Fixed Interest Rates Are Dropping

The Reserve Bank of Australia meets in the first week of September to assess whether interest rates remain on hold or increase. Many economists are predicting that rates are likely to remain on hold.

While the variable mortgage rates are likely to rise or remain on hold, fixed rate loans are currently falling. Some of the deals you can find out there are the moment are as follows;

  • 2 Year Fixed Rate – 6.79%
  • 3 year Fixed Rate – 6.75%
  • 5 Year Fixed Rate – 7.29%
  • 10 Year Fixed Rate – 8.09%

Note that these rates are only valid for September 1st 2010. Please go to Smart Search Finance to find you the latest fixed and variable rate discounts.

Warning About Fixed Rates

It is important to discuss with your credit provider whether fixed rates are suitable for your lending needs. You will also need to consider that fixed rate loans may have the following restrictions;

  • Most fixed loans do not allow unlimited repayments
  • Extra payments beyond the annual limit are likely to incur a fee
  • Break fees may apply if you exit the loan before the contract date
  • Offset accounts and redraw may not be available
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Low Doc Loans – Could this be the end?

Low doc lending over the last 18 months has tightened significantly. Lenders are increasingly making it harder for self employed borrowers who do not have full financials to borrow. Some of the new changes of low doc loans are as follows;

  • 1 year BAS statements required for loans that borrow between 60 and 80 percent of the properties value (LVR 60 to 80%)
  • Cash out restrictions apply between the 60 and 80% LVR bracket and can also apply for loans less that 60% which is at the lenders discretion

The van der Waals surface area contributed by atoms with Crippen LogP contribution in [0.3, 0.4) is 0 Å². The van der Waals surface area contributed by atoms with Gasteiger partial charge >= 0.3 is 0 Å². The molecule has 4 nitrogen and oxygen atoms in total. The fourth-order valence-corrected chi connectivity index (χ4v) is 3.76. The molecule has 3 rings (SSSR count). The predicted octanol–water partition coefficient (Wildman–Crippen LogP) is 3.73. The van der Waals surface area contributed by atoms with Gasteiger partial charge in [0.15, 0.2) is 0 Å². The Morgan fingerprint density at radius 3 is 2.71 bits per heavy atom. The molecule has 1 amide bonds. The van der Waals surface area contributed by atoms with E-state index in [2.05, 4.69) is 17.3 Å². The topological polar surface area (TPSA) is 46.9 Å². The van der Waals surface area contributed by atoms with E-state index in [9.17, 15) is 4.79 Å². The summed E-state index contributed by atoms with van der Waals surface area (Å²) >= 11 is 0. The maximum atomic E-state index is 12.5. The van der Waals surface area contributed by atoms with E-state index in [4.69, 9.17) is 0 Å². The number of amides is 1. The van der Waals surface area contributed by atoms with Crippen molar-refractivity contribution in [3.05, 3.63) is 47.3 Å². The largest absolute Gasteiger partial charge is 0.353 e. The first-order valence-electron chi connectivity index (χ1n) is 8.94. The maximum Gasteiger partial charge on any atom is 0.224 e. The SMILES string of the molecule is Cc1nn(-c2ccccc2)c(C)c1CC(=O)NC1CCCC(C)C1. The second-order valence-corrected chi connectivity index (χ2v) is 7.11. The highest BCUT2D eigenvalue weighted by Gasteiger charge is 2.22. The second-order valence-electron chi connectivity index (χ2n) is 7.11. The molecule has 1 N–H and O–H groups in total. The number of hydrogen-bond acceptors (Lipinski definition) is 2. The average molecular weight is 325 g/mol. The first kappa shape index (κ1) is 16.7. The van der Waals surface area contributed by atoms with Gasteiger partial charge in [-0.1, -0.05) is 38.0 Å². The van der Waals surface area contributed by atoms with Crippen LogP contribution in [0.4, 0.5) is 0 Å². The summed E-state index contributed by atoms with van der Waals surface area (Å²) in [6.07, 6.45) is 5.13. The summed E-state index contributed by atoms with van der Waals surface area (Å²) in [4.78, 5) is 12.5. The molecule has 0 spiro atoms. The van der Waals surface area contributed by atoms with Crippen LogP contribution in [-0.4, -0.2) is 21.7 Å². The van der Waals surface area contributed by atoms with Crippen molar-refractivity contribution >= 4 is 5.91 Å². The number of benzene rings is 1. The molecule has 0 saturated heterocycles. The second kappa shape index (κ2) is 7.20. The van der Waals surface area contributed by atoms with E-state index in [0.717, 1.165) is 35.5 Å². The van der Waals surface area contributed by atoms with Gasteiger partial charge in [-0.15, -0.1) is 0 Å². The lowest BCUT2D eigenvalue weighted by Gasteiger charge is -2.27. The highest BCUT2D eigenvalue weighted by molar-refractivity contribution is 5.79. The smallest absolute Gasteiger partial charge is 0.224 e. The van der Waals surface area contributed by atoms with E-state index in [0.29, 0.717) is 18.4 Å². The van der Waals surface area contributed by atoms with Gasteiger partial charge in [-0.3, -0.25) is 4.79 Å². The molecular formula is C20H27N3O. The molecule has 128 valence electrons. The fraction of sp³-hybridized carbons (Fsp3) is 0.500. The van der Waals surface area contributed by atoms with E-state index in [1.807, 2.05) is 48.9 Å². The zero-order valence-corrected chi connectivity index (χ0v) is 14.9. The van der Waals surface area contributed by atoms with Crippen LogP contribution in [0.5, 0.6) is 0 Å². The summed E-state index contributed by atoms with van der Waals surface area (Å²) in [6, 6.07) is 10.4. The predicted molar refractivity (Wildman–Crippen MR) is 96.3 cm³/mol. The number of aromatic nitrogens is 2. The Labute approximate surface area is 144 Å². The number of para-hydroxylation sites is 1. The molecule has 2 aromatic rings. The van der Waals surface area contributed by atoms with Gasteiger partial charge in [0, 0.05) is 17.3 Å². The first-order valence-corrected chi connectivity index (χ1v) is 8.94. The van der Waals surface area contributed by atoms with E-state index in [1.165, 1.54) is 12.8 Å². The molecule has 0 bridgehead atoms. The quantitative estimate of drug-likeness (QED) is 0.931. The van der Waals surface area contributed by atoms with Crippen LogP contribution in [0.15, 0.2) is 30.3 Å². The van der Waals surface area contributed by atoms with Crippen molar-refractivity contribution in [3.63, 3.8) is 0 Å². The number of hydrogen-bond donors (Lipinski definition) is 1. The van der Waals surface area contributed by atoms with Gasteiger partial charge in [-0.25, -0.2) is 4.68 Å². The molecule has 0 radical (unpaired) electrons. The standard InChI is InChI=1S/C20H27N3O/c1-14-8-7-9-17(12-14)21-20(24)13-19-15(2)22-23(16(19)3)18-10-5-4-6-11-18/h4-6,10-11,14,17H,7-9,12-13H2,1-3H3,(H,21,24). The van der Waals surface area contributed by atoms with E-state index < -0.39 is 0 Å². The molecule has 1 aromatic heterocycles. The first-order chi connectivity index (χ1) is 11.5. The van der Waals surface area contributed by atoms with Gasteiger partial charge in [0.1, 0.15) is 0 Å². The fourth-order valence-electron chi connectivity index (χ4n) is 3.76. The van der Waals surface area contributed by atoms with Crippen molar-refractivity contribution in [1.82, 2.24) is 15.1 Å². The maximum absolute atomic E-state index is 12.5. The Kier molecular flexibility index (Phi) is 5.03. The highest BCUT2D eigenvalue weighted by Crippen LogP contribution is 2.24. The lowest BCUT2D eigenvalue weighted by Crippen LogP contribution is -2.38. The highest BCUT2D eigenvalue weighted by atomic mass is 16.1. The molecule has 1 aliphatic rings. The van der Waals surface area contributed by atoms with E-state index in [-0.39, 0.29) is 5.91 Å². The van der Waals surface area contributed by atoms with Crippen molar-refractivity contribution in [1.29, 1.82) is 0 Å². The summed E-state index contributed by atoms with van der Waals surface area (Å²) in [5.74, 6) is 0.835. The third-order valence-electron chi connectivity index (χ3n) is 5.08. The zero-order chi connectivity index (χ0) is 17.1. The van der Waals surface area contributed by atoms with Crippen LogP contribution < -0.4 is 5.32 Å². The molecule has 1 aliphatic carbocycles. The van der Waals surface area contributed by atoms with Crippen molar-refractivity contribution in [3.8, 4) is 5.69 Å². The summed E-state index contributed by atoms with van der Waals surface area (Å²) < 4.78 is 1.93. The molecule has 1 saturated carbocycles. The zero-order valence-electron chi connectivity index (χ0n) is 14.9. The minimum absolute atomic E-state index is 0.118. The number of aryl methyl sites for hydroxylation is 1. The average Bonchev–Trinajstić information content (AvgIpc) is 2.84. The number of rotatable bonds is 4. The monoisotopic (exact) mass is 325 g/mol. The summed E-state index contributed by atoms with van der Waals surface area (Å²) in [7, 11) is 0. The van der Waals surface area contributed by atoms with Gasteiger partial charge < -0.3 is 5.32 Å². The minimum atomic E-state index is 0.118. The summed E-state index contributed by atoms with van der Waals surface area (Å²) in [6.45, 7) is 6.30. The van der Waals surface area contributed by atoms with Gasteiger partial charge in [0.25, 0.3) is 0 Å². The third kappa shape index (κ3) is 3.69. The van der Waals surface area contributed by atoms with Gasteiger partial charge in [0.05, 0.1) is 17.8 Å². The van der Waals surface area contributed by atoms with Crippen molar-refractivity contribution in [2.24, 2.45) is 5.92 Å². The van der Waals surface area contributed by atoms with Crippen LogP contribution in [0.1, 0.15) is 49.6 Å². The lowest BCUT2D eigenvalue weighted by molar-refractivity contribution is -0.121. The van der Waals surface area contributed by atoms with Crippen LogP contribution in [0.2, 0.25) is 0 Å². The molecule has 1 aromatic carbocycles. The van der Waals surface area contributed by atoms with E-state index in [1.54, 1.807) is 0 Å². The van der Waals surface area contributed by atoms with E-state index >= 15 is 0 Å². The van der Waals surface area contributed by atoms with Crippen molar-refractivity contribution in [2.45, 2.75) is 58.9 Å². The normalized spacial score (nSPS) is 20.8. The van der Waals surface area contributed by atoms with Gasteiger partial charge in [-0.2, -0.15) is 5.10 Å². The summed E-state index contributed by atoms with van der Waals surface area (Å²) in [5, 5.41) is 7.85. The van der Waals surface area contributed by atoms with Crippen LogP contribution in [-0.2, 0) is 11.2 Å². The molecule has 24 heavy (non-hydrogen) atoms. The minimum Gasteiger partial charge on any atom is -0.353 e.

• The lender may want to look at trading and banking statements
  • Variety of product has decreased and interest rates are higher for LVRs between 60 and 80%

The new National Consumer Credit Protection (NCCP) laws require that mortgage brokers, banks and non banks will have to prove that  the borrow is suitable for a loan. This applies to both home loans for the principle place of residence and investment property loans.

Therefore, both brokers and lenders will require added documentation to ensure the borrower is suitable for a loan.

This does not mean that tax returns need to be completed but a broker or lender may need some or all of the following documents to ensure the borrower can afford to make the repayments regardless of loan to value ratio (LVR);

  • Minimum 1 year BAS statement
  • Bank trading statements for at least 12 months
  • Accountants letter
  • Projected income
  • A declared statement

No doc loans will no longer be available as the NCCP laws make it impossible to legally accept a loan application with out making financial checks.

However, the NCCP Act does not apply to low doc loans that apply to credit of a commercial nature. Low  doc commercial loans and no doc will still operate in this space

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Latest Home and Investment Loan News